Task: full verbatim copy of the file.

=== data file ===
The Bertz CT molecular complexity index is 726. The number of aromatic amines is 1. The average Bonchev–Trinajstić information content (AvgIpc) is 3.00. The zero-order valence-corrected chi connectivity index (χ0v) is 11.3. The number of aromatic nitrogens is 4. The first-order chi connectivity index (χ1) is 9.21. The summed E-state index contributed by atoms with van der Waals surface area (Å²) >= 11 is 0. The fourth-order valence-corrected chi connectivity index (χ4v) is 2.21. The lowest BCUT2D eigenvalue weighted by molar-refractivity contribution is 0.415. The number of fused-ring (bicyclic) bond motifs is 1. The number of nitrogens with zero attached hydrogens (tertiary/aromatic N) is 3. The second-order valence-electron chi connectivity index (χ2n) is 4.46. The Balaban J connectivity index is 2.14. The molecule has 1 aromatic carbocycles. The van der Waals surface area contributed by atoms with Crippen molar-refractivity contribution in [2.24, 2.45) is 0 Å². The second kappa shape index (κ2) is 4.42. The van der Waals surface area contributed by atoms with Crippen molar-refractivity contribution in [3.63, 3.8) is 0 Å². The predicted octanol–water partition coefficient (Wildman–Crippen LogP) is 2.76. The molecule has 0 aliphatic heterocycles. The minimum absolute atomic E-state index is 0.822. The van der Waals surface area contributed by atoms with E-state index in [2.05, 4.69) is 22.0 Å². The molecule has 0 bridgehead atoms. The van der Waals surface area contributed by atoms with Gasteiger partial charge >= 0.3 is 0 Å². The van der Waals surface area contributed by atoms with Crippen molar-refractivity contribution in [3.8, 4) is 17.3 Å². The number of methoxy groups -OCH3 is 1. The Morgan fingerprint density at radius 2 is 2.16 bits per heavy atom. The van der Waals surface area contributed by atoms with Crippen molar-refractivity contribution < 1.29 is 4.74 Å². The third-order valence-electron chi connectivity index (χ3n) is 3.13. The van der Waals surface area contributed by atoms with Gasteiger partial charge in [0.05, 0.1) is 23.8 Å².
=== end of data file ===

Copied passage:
The Bertz CT molecular complexity index is 726. The number of aromatic amines is 1. The average Bonchev–Trinajstić information content (AvgIpc) is 3.00. The zero-order valence-corrected chi connectivity index (χ0v) is 11.3. The number of aromatic nitrogens is 4. The first-order chi connectivity index (χ1) is 9.21. The summed E-state index contributed by atoms with van der Waals surface area (Å²) >= 11 is 0. The fourth-order valence-corrected chi connectivity index (χ4v) is 2.21. The lowest BCUT2D eigenvalue weighted by molar-refractivity contribution is 0.415. The number of fused-ring (bicyclic) bond motifs is 1. The number of nitrogens with zero attached hydrogens (tertiary/aromatic N) is 3. The second-order valence-electron chi connectivity index (χ2n) is 4.46. The Balaban J connectivity index is 2.14. The molecule has 1 aromatic carbocycles. The van der Waals surface area contributed by atoms with Crippen molar-refractivity contribution in [2.24, 2.45) is 0 Å². The second kappa shape index (κ2) is 4.42. The van der Waals surface area contributed by atoms with Crippen molar-refractivity contribution in [3.63, 3.8) is 0 Å². The predicted octanol–water partition coefficient (Wildman–Crippen LogP) is 2.76. The molecule has 0 aliphatic heterocycles. The minimum absolute atomic E-state index is 0.822. The van der Waals surface area contributed by atoms with E-state index in [2.05, 4.69) is 22.0 Å². The molecule has 0 bridgehead atoms. The van der Waals surface area contributed by atoms with Gasteiger partial charge >= 0.3 is 0 Å². The van der Waals surface area contributed by atoms with Crippen molar-refractivity contribution in [3.8, 4) is 17.3 Å². The number of methoxy groups -OCH3 is 1. The Morgan fingerprint density at radius 2 is 2.16 bits per heavy atom. The van der Waals surface area contributed by atoms with Crippen molar-refractivity contribution < 1.29 is 4.74 Å². The third-order valence-electron chi connectivity index (χ3n) is 3.13. The van der Waals surface area contributed by atoms with Gasteiger partial charge in [0.05, 0.1) is 23.8 Å².